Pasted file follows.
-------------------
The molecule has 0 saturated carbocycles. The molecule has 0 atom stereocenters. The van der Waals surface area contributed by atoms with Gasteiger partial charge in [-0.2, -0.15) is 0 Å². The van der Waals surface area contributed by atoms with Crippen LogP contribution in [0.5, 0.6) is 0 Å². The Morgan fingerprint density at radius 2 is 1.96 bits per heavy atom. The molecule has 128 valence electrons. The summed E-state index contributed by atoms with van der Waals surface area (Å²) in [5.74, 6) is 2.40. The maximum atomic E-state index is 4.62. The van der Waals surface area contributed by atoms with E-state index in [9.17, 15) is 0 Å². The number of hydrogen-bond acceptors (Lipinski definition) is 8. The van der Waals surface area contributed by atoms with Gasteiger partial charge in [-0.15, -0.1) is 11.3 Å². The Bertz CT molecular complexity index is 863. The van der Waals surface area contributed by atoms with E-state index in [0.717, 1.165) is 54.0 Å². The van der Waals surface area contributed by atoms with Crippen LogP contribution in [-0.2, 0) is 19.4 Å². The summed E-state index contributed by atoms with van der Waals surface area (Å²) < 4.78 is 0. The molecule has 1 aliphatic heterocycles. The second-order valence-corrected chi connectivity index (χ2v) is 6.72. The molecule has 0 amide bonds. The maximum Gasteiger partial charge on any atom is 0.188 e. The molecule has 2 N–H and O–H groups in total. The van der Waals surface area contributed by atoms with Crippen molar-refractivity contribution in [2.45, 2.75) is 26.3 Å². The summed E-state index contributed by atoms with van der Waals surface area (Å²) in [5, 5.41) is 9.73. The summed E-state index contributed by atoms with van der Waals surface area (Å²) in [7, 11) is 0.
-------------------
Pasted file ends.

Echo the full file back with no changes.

The molecule has 0 saturated carbocycles. The molecule has 0 atom stereocenters. The van der Waals surface area contributed by atoms with Gasteiger partial charge in [-0.2, -0.15) is 0 Å². The van der Waals surface area contributed by atoms with Crippen LogP contribution in [0.5, 0.6) is 0 Å². The Morgan fingerprint density at radius 2 is 1.96 bits per heavy atom. The molecule has 128 valence electrons. The summed E-state index contributed by atoms with van der Waals surface area (Å²) in [5.74, 6) is 2.40. The maximum atomic E-state index is 4.62. The van der Waals surface area contributed by atoms with E-state index in [9.17, 15) is 0 Å². The number of hydrogen-bond acceptors (Lipinski definition) is 8. The van der Waals surface area contributed by atoms with Gasteiger partial charge in [-0.15, -0.1) is 11.3 Å². The Bertz CT molecular complexity index is 863. The van der Waals surface area contributed by atoms with E-state index in [0.717, 1.165) is 54.0 Å². The van der Waals surface area contributed by atoms with Crippen LogP contribution in [-0.2, 0) is 19.4 Å². The summed E-state index contributed by atoms with van der Waals surface area (Å²) < 4.78 is 0. The molecule has 1 aliphatic heterocycles. The second-order valence-corrected chi connectivity index (χ2v) is 6.72. The molecule has 0 amide bonds. The maximum Gasteiger partial charge on any atom is 0.188 e. The molecule has 2 N–H and O–H groups in total. The van der Waals surface area contributed by atoms with Crippen molar-refractivity contribution in [2.45, 2.75) is 26.3 Å². The summed E-state index contributed by atoms with van der Waals surface area (Å²) in [5, 5.41) is 9.73. The summed E-state index contributed by atoms with van der Waals surface area (Å²) in [7, 11) is 0.